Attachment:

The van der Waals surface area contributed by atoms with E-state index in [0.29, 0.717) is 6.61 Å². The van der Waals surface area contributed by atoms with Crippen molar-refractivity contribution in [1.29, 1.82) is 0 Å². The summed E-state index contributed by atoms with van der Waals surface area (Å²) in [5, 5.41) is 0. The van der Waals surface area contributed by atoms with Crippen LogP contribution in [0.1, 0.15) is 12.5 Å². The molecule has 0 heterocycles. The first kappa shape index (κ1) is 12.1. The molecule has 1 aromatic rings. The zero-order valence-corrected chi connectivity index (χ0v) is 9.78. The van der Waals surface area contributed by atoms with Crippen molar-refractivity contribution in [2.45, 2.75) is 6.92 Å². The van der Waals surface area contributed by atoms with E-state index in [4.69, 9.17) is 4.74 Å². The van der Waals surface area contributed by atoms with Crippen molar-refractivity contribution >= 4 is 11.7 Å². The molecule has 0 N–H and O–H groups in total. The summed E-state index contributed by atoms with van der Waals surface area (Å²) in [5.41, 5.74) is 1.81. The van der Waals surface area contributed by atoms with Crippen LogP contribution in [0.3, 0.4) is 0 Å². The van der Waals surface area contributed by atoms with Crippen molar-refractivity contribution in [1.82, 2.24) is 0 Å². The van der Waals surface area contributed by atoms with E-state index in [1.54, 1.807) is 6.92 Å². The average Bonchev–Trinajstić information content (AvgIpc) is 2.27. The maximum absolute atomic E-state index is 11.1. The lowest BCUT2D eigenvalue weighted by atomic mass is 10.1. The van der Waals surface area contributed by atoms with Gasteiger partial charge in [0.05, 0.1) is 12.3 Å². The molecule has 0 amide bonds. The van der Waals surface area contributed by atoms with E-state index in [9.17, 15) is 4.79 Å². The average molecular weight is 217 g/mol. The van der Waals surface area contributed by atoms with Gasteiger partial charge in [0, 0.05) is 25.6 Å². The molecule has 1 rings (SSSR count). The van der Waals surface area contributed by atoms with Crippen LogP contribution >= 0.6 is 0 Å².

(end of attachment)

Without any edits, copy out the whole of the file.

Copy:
The van der Waals surface area contributed by atoms with E-state index in [0.29, 0.717) is 6.61 Å². The van der Waals surface area contributed by atoms with Crippen molar-refractivity contribution in [1.29, 1.82) is 0 Å². The summed E-state index contributed by atoms with van der Waals surface area (Å²) in [5, 5.41) is 0. The van der Waals surface area contributed by atoms with Crippen LogP contribution in [0.1, 0.15) is 12.5 Å². The molecule has 0 heterocycles. The first kappa shape index (κ1) is 12.1. The molecule has 1 aromatic rings. The zero-order valence-corrected chi connectivity index (χ0v) is 9.78. The van der Waals surface area contributed by atoms with Crippen molar-refractivity contribution in [2.45, 2.75) is 6.92 Å². The van der Waals surface area contributed by atoms with E-state index in [4.69, 9.17) is 4.74 Å². The van der Waals surface area contributed by atoms with Crippen molar-refractivity contribution >= 4 is 11.7 Å². The molecule has 0 N–H and O–H groups in total. The summed E-state index contributed by atoms with van der Waals surface area (Å²) in [5.41, 5.74) is 1.81. The van der Waals surface area contributed by atoms with Crippen LogP contribution in [0.3, 0.4) is 0 Å². The van der Waals surface area contributed by atoms with Crippen molar-refractivity contribution in [1.82, 2.24) is 0 Å². The van der Waals surface area contributed by atoms with E-state index in [1.54, 1.807) is 6.92 Å². The average Bonchev–Trinajstić information content (AvgIpc) is 2.27. The maximum absolute atomic E-state index is 11.1. The lowest BCUT2D eigenvalue weighted by atomic mass is 10.1. The van der Waals surface area contributed by atoms with Gasteiger partial charge in [0.05, 0.1) is 12.3 Å². The molecule has 0 amide bonds. The van der Waals surface area contributed by atoms with E-state index in [9.17, 15) is 4.79 Å². The average molecular weight is 217 g/mol. The van der Waals surface area contributed by atoms with Gasteiger partial charge in [0, 0.05) is 25.6 Å². The molecule has 1 rings (SSSR count). The van der Waals surface area contributed by atoms with Crippen LogP contribution >= 0.6 is 0 Å².